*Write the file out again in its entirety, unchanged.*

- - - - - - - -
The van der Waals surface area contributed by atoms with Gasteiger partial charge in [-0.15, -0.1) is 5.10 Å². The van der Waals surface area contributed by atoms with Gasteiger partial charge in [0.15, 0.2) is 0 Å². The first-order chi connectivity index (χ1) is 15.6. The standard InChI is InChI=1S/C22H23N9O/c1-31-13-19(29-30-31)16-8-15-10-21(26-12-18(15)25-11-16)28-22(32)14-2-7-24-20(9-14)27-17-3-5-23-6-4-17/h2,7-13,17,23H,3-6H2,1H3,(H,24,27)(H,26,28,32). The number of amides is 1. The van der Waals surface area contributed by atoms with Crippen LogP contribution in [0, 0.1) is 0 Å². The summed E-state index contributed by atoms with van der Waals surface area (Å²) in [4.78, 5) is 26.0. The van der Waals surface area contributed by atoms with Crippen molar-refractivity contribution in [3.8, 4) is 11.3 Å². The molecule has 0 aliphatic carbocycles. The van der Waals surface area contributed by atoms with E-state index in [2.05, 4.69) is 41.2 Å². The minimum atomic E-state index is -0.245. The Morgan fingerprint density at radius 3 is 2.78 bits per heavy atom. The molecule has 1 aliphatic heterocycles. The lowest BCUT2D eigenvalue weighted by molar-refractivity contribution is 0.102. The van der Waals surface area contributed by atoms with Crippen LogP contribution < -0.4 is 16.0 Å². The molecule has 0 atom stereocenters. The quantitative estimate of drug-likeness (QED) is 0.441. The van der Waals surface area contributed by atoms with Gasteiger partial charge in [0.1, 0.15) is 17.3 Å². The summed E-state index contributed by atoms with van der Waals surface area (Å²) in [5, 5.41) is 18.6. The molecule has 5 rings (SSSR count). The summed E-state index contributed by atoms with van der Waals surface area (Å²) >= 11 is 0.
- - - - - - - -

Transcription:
The van der Waals surface area contributed by atoms with Gasteiger partial charge in [-0.15, -0.1) is 5.10 Å². The van der Waals surface area contributed by atoms with Gasteiger partial charge in [0.15, 0.2) is 0 Å². The first-order chi connectivity index (χ1) is 15.6. The standard InChI is InChI=1S/C22H23N9O/c1-31-13-19(29-30-31)16-8-15-10-21(26-12-18(15)25-11-16)28-22(32)14-2-7-24-20(9-14)27-17-3-5-23-6-4-17/h2,7-13,17,23H,3-6H2,1H3,(H,24,27)(H,26,28,32). The number of amides is 1. The van der Waals surface area contributed by atoms with Crippen LogP contribution in [0, 0.1) is 0 Å². The summed E-state index contributed by atoms with van der Waals surface area (Å²) in [4.78, 5) is 26.0. The van der Waals surface area contributed by atoms with Crippen molar-refractivity contribution in [3.8, 4) is 11.3 Å². The molecule has 0 aliphatic carbocycles. The van der Waals surface area contributed by atoms with E-state index in [2.05, 4.69) is 41.2 Å². The minimum atomic E-state index is -0.245. The Morgan fingerprint density at radius 3 is 2.78 bits per heavy atom. The molecule has 1 aliphatic heterocycles. The lowest BCUT2D eigenvalue weighted by molar-refractivity contribution is 0.102. The van der Waals surface area contributed by atoms with Crippen LogP contribution < -0.4 is 16.0 Å². The molecule has 0 atom stereocenters. The quantitative estimate of drug-likeness (QED) is 0.441. The van der Waals surface area contributed by atoms with Gasteiger partial charge in [0.1, 0.15) is 17.3 Å². The summed E-state index contributed by atoms with van der Waals surface area (Å²) in [5, 5.41) is 18.6. The molecule has 5 rings (SSSR count). The summed E-state index contributed by atoms with van der Waals surface area (Å²) >= 11 is 0.